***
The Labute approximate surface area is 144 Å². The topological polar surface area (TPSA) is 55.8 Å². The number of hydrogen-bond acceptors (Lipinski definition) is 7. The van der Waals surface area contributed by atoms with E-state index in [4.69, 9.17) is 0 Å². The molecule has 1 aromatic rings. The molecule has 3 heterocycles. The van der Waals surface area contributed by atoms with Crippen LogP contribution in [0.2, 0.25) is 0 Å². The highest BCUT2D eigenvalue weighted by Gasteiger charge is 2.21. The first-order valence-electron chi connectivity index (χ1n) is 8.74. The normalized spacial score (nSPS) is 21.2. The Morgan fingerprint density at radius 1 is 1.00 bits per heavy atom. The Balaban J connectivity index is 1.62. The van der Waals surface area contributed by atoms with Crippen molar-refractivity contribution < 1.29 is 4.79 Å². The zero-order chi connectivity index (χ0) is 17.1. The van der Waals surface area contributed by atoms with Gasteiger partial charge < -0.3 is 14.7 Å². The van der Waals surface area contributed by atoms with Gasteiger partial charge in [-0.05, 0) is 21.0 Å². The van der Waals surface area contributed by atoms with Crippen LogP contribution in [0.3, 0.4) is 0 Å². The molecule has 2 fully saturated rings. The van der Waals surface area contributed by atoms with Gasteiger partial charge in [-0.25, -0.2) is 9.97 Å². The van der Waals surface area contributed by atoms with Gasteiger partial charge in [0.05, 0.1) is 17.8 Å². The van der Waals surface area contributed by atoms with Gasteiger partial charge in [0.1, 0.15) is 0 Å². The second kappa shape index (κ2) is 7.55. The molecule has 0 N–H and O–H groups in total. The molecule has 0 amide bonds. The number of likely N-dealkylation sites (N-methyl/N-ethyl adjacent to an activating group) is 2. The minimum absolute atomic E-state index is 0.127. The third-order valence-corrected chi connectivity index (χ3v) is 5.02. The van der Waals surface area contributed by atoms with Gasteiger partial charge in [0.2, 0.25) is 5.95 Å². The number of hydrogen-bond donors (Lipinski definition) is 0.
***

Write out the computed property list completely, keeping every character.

The Labute approximate surface area is 144 Å². The topological polar surface area (TPSA) is 55.8 Å². The number of hydrogen-bond acceptors (Lipinski definition) is 7. The van der Waals surface area contributed by atoms with E-state index in [4.69, 9.17) is 0 Å². The molecule has 1 aromatic rings. The molecule has 3 heterocycles. The van der Waals surface area contributed by atoms with Crippen LogP contribution in [0.2, 0.25) is 0 Å². The highest BCUT2D eigenvalue weighted by Gasteiger charge is 2.21. The first-order valence-electron chi connectivity index (χ1n) is 8.74. The normalized spacial score (nSPS) is 21.2. The Morgan fingerprint density at radius 1 is 1.00 bits per heavy atom. The Balaban J connectivity index is 1.62. The van der Waals surface area contributed by atoms with Crippen molar-refractivity contribution < 1.29 is 4.79 Å². The zero-order chi connectivity index (χ0) is 17.1. The van der Waals surface area contributed by atoms with Gasteiger partial charge < -0.3 is 14.7 Å². The van der Waals surface area contributed by atoms with Gasteiger partial charge in [-0.05, 0) is 21.0 Å². The van der Waals surface area contributed by atoms with Crippen LogP contribution in [0.3, 0.4) is 0 Å². The molecule has 2 fully saturated rings. The van der Waals surface area contributed by atoms with Gasteiger partial charge in [-0.25, -0.2) is 9.97 Å². The van der Waals surface area contributed by atoms with Gasteiger partial charge in [0.05, 0.1) is 17.8 Å². The van der Waals surface area contributed by atoms with Gasteiger partial charge in [0.1, 0.15) is 0 Å². The second kappa shape index (κ2) is 7.55. The molecule has 0 N–H and O–H groups in total. The molecule has 0 amide bonds. The number of likely N-dealkylation sites (N-methyl/N-ethyl adjacent to an activating group) is 2. The minimum absolute atomic E-state index is 0.127. The third-order valence-corrected chi connectivity index (χ3v) is 5.02. The van der Waals surface area contributed by atoms with Gasteiger partial charge in [0.2, 0.25) is 5.95 Å². The number of hydrogen-bond donors (Lipinski definition) is 0.